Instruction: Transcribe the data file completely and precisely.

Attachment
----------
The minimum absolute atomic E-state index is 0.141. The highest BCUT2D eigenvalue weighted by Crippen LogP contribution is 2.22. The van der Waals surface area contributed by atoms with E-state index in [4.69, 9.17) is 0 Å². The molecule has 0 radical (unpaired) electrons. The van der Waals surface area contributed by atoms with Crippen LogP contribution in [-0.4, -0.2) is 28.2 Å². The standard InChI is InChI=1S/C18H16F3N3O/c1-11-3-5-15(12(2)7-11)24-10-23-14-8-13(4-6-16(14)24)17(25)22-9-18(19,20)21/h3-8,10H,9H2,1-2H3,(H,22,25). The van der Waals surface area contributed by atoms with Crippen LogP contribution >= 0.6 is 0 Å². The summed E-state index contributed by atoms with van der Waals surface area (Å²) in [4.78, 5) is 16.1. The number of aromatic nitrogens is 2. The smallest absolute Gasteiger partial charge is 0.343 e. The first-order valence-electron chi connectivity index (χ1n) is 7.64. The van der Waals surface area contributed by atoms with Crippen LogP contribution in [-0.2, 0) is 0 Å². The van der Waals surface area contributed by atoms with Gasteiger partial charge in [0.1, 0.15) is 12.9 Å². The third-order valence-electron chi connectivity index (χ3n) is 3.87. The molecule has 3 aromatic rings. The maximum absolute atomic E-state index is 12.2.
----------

The minimum absolute atomic E-state index is 0.141. The highest BCUT2D eigenvalue weighted by Crippen LogP contribution is 2.22. The van der Waals surface area contributed by atoms with E-state index in [4.69, 9.17) is 0 Å². The molecule has 0 radical (unpaired) electrons. The van der Waals surface area contributed by atoms with Crippen LogP contribution in [-0.4, -0.2) is 28.2 Å². The standard InChI is InChI=1S/C18H16F3N3O/c1-11-3-5-15(12(2)7-11)24-10-23-14-8-13(4-6-16(14)24)17(25)22-9-18(19,20)21/h3-8,10H,9H2,1-2H3,(H,22,25). The van der Waals surface area contributed by atoms with Crippen LogP contribution >= 0.6 is 0 Å². The summed E-state index contributed by atoms with van der Waals surface area (Å²) in [4.78, 5) is 16.1. The number of aromatic nitrogens is 2. The smallest absolute Gasteiger partial charge is 0.343 e. The first-order valence-electron chi connectivity index (χ1n) is 7.64. The van der Waals surface area contributed by atoms with Crippen LogP contribution in [-0.2, 0) is 0 Å². The van der Waals surface area contributed by atoms with Gasteiger partial charge in [0.1, 0.15) is 12.9 Å². The third-order valence-electron chi connectivity index (χ3n) is 3.87. The molecule has 3 aromatic rings. The maximum absolute atomic E-state index is 12.2.